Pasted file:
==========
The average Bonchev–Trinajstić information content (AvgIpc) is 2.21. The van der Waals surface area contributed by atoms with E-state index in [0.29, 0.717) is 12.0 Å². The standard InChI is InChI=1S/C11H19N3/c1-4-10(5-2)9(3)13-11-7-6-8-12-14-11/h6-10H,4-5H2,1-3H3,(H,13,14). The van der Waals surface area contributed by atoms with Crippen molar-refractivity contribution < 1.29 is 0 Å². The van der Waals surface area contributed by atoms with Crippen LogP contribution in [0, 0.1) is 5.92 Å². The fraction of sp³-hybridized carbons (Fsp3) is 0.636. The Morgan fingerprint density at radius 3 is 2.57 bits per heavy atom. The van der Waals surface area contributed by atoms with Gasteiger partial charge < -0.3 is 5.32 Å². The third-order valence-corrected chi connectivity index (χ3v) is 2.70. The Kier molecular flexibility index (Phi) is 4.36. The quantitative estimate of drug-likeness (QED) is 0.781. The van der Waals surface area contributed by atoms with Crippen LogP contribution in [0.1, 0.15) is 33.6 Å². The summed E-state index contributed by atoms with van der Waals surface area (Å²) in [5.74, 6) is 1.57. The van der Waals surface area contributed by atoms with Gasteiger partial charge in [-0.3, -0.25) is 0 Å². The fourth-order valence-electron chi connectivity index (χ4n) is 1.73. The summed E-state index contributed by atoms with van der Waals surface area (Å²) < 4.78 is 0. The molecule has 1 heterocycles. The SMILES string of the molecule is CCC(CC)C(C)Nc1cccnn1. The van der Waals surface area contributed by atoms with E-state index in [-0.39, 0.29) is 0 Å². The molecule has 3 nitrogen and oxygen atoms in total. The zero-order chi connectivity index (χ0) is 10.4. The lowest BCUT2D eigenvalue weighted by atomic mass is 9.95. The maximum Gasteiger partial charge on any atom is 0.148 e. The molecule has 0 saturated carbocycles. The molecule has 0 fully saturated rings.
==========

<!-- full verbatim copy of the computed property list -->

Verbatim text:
The average Bonchev–Trinajstić information content (AvgIpc) is 2.21. The van der Waals surface area contributed by atoms with E-state index in [0.29, 0.717) is 12.0 Å². The standard InChI is InChI=1S/C11H19N3/c1-4-10(5-2)9(3)13-11-7-6-8-12-14-11/h6-10H,4-5H2,1-3H3,(H,13,14). The van der Waals surface area contributed by atoms with Crippen molar-refractivity contribution < 1.29 is 0 Å². The van der Waals surface area contributed by atoms with Crippen LogP contribution in [0, 0.1) is 5.92 Å². The fraction of sp³-hybridized carbons (Fsp3) is 0.636. The Morgan fingerprint density at radius 3 is 2.57 bits per heavy atom. The van der Waals surface area contributed by atoms with Gasteiger partial charge < -0.3 is 5.32 Å². The third-order valence-corrected chi connectivity index (χ3v) is 2.70. The Kier molecular flexibility index (Phi) is 4.36. The quantitative estimate of drug-likeness (QED) is 0.781. The van der Waals surface area contributed by atoms with Crippen LogP contribution in [0.1, 0.15) is 33.6 Å². The summed E-state index contributed by atoms with van der Waals surface area (Å²) in [5.74, 6) is 1.57. The van der Waals surface area contributed by atoms with Gasteiger partial charge in [-0.3, -0.25) is 0 Å². The fourth-order valence-electron chi connectivity index (χ4n) is 1.73. The summed E-state index contributed by atoms with van der Waals surface area (Å²) < 4.78 is 0. The molecule has 1 heterocycles. The SMILES string of the molecule is CCC(CC)C(C)Nc1cccnn1. The van der Waals surface area contributed by atoms with E-state index in [-0.39, 0.29) is 0 Å². The molecule has 3 nitrogen and oxygen atoms in total. The zero-order chi connectivity index (χ0) is 10.4. The lowest BCUT2D eigenvalue weighted by atomic mass is 9.95. The maximum Gasteiger partial charge on any atom is 0.148 e. The molecule has 0 saturated carbocycles. The molecule has 0 fully saturated rings.